What is Pareidolia?
Most people have never heard of pareidolia. But nearly everyone has experienced it.
Anyone who has looked at the Moon and spotted two eyes, a nose and a mouth has felt the pull of pareidolia.
It’s “the imagined perception of a pattern or meaning where it does not actually exist”, according to the World English Dictionary. It’s picking a face out of a knotted tree trunk or finding zoo animals in the clouds.
Pareidolia can also be a product of people’s expectations, says neuroscientist Sophie Scott, of University College London. A bit like to Rorschach Test.
“Most people think you have to be mentally abnormal to see these types of images, so individuals reporting this phenomenon are often ridiculed,” said lead researcher Professor Kang Lee from the University of Toronto.
“But our findings suggest it’s common for people to see non-existent features because human brains are uniquely wired to recognise faces, so that even when there’s only a slight suggestion of facial features the brain automatically interprets it as a face.”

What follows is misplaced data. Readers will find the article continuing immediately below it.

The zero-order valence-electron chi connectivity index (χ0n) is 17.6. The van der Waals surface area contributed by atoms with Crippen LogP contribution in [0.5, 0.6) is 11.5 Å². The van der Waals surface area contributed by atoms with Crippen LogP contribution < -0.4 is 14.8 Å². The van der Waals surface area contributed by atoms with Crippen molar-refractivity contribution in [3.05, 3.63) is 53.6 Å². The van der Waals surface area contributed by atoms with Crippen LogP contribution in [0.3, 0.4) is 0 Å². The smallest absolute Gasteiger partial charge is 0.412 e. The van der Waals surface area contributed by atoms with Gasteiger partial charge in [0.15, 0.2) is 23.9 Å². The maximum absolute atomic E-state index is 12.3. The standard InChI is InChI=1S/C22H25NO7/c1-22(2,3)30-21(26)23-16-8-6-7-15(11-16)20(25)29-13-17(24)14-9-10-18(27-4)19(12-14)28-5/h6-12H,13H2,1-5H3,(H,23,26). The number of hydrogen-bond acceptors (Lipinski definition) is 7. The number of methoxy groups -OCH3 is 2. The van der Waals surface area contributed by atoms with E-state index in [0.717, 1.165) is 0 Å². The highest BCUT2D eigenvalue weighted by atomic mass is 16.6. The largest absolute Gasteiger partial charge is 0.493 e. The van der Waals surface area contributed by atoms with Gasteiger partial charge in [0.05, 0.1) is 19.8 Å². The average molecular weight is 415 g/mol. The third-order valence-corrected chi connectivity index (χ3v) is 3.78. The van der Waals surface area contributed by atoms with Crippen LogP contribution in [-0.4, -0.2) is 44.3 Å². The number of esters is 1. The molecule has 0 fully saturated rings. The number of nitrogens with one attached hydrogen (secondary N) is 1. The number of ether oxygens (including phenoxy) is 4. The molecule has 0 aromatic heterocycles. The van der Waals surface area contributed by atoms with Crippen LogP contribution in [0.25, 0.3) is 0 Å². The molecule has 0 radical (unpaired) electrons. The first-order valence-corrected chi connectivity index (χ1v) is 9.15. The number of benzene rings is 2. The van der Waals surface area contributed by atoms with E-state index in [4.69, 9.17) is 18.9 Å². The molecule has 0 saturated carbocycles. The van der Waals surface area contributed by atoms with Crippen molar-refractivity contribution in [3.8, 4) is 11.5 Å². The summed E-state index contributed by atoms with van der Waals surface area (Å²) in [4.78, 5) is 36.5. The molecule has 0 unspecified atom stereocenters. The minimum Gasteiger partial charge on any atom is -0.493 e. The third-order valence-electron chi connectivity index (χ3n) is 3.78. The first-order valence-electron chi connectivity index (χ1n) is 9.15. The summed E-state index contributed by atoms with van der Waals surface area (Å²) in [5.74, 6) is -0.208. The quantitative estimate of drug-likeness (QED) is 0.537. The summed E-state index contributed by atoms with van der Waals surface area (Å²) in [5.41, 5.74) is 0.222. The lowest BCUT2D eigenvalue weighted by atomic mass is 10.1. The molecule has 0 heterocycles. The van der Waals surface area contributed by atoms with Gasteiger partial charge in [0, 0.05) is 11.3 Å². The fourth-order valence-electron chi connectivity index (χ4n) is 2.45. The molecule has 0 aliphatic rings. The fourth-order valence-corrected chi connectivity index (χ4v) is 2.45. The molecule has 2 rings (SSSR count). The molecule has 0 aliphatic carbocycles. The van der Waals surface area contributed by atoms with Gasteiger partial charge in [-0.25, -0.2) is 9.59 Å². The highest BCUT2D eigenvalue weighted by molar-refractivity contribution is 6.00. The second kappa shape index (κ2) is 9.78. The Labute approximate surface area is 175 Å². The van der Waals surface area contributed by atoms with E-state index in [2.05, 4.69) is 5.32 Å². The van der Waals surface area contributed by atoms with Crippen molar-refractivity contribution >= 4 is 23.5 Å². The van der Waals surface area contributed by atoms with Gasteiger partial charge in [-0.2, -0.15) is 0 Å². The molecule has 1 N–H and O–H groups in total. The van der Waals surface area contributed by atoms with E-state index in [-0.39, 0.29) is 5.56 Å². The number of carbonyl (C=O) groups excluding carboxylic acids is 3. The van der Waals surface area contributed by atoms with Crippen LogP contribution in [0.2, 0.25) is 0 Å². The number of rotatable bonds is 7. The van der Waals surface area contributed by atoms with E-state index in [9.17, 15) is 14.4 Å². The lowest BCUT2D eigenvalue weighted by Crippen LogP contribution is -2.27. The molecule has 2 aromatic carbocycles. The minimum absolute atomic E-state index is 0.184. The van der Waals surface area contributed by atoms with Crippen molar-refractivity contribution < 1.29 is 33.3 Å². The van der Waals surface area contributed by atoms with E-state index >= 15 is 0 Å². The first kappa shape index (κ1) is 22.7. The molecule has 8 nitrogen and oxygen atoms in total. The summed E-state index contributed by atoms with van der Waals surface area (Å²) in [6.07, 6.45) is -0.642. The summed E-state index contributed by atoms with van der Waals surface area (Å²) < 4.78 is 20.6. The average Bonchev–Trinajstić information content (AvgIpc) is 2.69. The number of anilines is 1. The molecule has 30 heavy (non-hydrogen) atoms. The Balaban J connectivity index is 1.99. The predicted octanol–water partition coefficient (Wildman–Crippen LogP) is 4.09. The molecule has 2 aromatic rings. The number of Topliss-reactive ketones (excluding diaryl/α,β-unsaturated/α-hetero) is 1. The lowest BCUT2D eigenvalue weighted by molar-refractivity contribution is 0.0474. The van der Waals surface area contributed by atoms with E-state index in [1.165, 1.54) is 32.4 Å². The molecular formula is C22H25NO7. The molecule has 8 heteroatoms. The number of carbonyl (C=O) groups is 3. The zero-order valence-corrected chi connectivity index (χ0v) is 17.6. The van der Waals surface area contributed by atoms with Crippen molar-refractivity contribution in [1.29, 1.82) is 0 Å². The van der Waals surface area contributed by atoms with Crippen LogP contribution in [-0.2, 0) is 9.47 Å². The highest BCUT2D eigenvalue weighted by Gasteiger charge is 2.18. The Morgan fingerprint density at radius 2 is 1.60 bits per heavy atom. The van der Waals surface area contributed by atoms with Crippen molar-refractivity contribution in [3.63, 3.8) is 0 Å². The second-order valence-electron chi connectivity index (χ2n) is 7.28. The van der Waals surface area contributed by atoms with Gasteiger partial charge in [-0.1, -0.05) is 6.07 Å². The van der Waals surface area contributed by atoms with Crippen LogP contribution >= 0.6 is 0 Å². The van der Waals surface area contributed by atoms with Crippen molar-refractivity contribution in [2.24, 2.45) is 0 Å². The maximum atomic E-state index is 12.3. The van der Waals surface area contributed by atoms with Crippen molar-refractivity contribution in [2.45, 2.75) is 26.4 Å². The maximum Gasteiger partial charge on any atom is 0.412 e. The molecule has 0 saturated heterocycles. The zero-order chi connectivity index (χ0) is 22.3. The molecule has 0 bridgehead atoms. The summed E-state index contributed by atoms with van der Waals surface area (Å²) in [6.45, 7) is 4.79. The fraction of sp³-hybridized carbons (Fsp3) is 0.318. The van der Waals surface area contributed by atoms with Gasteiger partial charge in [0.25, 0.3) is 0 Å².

The research is in line with previous studies on the subject, and adds evidence to the theory that facial pareidolia emerged from an evolutionary need to recognize other friends – and foes – in a pinch. Doing so could have meant the difference between life and death tens of thousands of years ago, and modern humans seem to have just hung on to the skill.
Here are a few pareidolia sketches from my bathroom tiles, just for fun
Can you see the sketch I’ve drawn in the tile next to it?
If you can’t see them it’s probably my drawing skills..oh dear! 🙂
Send me some of yours…get scrutinising those bathroom tiles, clouds….
Photo by jurvetson
Photo by ** RCB **